The Lyrics of Travel

by Ant Stone on August 10, 2010

in Features

People who know me really, really well, can testify that I’m somewhat of a lyrical gangster. I can beatbox till your lugholes pop, and hit the high notes with them dead-posh opera folk. It’s been rumoured that I’m Susan Boyle’s love child, and I can see why. Yo, travellistas — here me now. Boomshakalaka.

UNNECESSARY THEME “TUNE”

Yo yo yo…
Doe. A deer. I got no fear.
I is rockin’ on me toes,
To the land we call Who Knows.

[insert encouraging cheers]

It’s back to the pack,
To the ruck to the sack.
Always looking fo’ward,
Coz we aint going back.

We’re renegade nomads,
With too much to see,
Last through customs,
Coz we really need to pee.

We got no money,
“We no understand.”
We just kickin in your hood,
Coz we like the sea and sand.

Ray. A drop of golden sun.
We’re modern day warriors of liberated Fun.

[insert light boos]

We’re cooky. Crazy.
Totally off the hook.
Tapping at our laptops,
No sign of a book.

[insert missiles]

Me, a name, I call myself.
Life’s a fairytale;
And I’m the elf.

Hummy, hum hum and I’m…

yeah.

Word up, Dallas! Free Lindsay!

[exit stage left]

WHAT AM I ON ABOUT?

Travel lyrics. You might not be aware of them, but in a couple of paragraphs you will know exactly what I’m talking about. Picture me entering a hostel, paying my dues and dropping my bag in a hostel dorm-room.

There are a few timid people shuffling around, but everything seems deafly quiet.

“Where have you been?” I look around to see which of the skinny white backpackers spoke up. It could have been any of them. I think twice about faking Kurdish, and draw in a deep, and painful breath.

“Well, I flew from London to Paris then slipped down to Spain, peeped into Portugal then fled to Holland and Belgium before crossing into Germany, idling through Italy and visiting the Czech Republic.

I darted into Denmark, nudged my way up Norway, then sloped through Sweden, fled to Finland and checked out Estonia, before turning up here.”

The silence in the room suddenly grows thick and hairy.

I think about rapping my way out of it, but it all seems so futile. The lyrics have got me and I hear the words before they’re set free.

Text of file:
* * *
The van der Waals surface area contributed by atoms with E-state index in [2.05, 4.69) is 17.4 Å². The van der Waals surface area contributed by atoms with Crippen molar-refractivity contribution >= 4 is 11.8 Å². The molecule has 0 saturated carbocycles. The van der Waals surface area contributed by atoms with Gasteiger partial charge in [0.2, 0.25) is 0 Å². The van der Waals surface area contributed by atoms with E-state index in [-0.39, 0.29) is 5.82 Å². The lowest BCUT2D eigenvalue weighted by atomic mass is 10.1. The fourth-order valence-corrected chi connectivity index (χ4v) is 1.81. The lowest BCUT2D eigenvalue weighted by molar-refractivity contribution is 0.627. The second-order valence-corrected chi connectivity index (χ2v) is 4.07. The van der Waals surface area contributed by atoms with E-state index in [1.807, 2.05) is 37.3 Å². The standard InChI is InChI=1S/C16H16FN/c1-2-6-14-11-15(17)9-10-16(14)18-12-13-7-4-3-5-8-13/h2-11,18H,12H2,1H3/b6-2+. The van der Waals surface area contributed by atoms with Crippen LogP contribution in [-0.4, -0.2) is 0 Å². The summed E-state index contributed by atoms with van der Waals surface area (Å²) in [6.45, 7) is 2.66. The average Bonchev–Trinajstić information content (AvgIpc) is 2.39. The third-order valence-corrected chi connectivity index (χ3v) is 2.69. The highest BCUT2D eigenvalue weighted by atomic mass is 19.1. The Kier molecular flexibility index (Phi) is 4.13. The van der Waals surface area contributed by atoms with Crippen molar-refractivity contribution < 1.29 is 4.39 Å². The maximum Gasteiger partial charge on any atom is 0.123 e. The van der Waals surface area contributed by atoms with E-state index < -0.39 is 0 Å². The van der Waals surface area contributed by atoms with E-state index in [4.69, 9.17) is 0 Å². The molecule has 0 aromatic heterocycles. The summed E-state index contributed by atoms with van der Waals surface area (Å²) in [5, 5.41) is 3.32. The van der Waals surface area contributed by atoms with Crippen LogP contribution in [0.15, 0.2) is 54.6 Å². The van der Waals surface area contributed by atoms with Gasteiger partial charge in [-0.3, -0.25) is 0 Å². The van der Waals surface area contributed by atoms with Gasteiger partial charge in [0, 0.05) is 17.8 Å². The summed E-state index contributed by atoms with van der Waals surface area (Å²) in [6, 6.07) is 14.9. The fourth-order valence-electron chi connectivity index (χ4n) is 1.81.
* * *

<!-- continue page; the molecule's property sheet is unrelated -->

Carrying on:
“What about you?”

“Well, I started in Scotland, headed through Ireland, whipped through Wales and etched my way through England. I floated through France…”

I try to keep listening, but the thrum of his rehearsed tale is hypnotic.

“…danced in Atlantis. Mixed it up with the Mayans, then fondled a nun in Fordlândia. I sunbathed in Babylon, before going loco in north El Dorado.”

I fix my gaze right between his eyes. “That’s awesome. Sounds like a great trip mate, maybe catch up with you later, then?”

ME AND MY MAN(CUB)

MOWGLI KNOWS BEST

The fact is, as travellers, we are asked to repeat our journey’s route so often that it begins to lose itself in its very own existence. Our journeys get lost along the way.

Unlike traditional storytelling — where things get embellished and improved — our route is our route. It’s a fixed line.

On our blogs. In our minds. In our friends’ minds. On Facebook. On Google Maps. It’s everywhere, even when we’re not.

Do you remember the first time you read the Rudyard Kipling’s, The Jungle Book?

Those unadulterated adventures of Mowgli; the mancub who is dropped under the damp noses of a pack of wolves, and forced to accept and explore his new surroundings, before eventually returning to a world of conformity.

That’s how I see travel.

We drop ourselves under the noses of a strange population. A group of foreigners we’ve been warned against because they’ll rip us apart and nag at our kneecaps.

But we learn myriad things from them; we learn to see the world through new eyes, and we use some of this experience to guide us home.

Then we become proud of ourselves because we faced up to that challenge; we stared it down, and we managed.

As with most children’s fiction, The Jungle Book appeals to us because every time we reread it, Mowgli’s slate is wiped clean and we are reminded of his innocence.

We don’t think about Mowgli’s destiny — we think about (and enjoy) his existence.

WHAT HAVE I LEARNED?

Are you sitting comfortably? Then I’ll break it to you. Real life doesn’t work this way.

Our adventure has happened, and no matter how many times we say it — or rap it — it will never recoil into the unknown like young Mowgli’s.

It’s like when we were kids, and someone asked our name. We responded, before following up with, “That’s my name, don’t wear it out!” Then we all laughed gaily and went back to playing hopscotch and burping.

Being asked where I’ve travelled, over and over again, wears out my adventure. I get bored of hearing it. My hardback, once-upon-a-time adventure becomes dog-eared.

Which begs the question: why do I write a travel blog? After all, this is the ultimate retelling of my travel adventures; it’s a permanent echo. A permanent echo. A permanent. Echo.

WHY DO I WRITE A TRAVEL BLOG?

Because I don’t want to be the reader; I want to be Mowgli.